Like so many other events – religious or otherwise – this year, Diwali will be severely impacted by Covid-19.
Councillor Jasbir Jaspal, the City of Wolverhampton Council's Cabinet Member for Public Health and Wellbeing, said: "People will naturally want to celebrate Diwali with family and friends as they would do normally, with fireworks, parties, and people coming together in one another’s homes.
"However, that simply won't be possible this year; the lockdown restrictions mean big family get togethers are not allowed because people from different households cannot mix indoors or in private gardens, unless they are in a support bubble together.
"Places of worship, including temples, have also had to close, except for individual prayer and funerals.
"Instead, families are encouraged to keep in touch with one another virtually and celebrate Diwali through video calling apps like Zoom. People can of course still decorate their homes and families who live together, or are in a support bubble, can enjoy a feast or sweet treats at home.
“However you choose to mark Diwali 2020, please make sure you celebrate this year's festival of light safely by following the lockdown and Hands, Face, Space guidance – and please have a wonderful time."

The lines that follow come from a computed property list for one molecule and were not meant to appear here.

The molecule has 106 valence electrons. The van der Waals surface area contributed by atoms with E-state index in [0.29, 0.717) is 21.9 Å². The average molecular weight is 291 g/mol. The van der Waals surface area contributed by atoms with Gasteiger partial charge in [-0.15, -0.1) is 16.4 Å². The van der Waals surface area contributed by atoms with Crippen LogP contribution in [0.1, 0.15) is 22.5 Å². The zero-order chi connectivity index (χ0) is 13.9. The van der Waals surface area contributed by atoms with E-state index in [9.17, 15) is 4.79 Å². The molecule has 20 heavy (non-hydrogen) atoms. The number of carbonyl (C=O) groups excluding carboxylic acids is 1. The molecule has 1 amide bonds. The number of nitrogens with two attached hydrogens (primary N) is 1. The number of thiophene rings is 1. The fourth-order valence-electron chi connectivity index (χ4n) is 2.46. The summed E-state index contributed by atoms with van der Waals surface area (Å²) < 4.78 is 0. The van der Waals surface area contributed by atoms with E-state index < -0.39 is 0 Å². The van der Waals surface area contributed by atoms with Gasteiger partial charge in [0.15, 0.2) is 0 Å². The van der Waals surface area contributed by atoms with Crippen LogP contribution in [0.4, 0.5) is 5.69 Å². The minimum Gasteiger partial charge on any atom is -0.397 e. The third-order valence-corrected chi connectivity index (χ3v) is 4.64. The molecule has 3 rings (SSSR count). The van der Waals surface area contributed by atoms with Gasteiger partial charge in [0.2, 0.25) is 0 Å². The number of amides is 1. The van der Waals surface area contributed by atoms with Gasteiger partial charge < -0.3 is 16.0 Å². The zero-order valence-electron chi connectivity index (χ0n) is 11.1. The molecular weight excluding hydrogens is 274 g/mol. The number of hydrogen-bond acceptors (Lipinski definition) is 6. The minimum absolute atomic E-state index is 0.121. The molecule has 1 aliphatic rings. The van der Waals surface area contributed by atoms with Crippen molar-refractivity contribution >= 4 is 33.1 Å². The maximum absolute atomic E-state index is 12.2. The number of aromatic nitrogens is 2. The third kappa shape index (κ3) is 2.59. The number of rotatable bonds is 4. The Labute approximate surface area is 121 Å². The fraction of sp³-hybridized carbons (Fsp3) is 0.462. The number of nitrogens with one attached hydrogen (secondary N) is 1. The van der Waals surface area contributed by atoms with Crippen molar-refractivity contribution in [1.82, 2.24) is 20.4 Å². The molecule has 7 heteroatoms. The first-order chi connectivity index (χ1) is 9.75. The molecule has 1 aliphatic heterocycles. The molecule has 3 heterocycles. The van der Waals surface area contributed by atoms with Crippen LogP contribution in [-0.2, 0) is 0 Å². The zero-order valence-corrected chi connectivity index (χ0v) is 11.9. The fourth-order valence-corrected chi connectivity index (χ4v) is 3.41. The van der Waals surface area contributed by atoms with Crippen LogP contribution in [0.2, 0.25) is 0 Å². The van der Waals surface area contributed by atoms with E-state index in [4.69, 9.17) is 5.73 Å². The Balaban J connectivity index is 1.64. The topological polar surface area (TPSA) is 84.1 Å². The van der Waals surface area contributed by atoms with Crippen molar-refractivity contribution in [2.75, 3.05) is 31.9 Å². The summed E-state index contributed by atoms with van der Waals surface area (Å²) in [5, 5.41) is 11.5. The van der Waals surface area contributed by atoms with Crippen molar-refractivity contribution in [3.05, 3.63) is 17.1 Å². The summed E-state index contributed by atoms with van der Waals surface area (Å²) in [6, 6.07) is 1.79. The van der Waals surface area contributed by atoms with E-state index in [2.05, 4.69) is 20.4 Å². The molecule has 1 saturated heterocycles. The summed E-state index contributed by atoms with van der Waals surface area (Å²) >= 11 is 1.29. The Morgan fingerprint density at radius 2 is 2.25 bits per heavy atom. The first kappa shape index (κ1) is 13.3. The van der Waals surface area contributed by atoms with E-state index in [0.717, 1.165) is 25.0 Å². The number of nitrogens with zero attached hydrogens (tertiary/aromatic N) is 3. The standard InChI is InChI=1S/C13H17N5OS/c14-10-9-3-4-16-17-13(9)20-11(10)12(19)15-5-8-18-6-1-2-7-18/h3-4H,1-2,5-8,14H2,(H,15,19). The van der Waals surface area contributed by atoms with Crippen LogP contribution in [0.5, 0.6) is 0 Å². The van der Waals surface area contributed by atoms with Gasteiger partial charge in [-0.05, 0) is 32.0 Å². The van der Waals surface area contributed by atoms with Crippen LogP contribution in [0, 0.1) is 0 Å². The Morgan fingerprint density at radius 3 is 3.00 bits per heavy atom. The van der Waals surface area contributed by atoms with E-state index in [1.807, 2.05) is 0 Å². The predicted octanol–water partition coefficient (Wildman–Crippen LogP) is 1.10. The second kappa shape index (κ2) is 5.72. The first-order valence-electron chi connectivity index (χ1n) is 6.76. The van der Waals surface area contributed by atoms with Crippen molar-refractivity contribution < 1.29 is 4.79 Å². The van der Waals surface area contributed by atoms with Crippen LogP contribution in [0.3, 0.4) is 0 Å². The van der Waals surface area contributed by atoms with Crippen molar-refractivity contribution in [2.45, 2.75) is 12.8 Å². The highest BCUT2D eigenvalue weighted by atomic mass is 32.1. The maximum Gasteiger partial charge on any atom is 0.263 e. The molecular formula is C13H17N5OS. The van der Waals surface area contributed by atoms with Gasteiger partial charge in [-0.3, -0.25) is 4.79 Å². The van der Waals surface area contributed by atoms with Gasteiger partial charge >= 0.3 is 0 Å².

The latest information and guidance around coronavirus is available at GOV.UK and on the council’s own coronavirus pages at Coronavirus advice and information. Details of the national lockdown measures in effect until 2 December, and the answers to frequently asked questions, are available at COVID Alert.
Symptoms of Covid-19 include a fever, a new, continuous cough and loss or change to a person’s sense of taste and smell. To book a test, visit GOV.UK or call 119. People can get tested within 8 days of developing symptoms.
Latest data shows there were 293.16 cases of Covid-19 per 100,000 people in Wolverhampton over the 7 days to 6 November. That means that around 770 people in the city tested positive for the virus in the same 7 day period – though the true figure will be higher.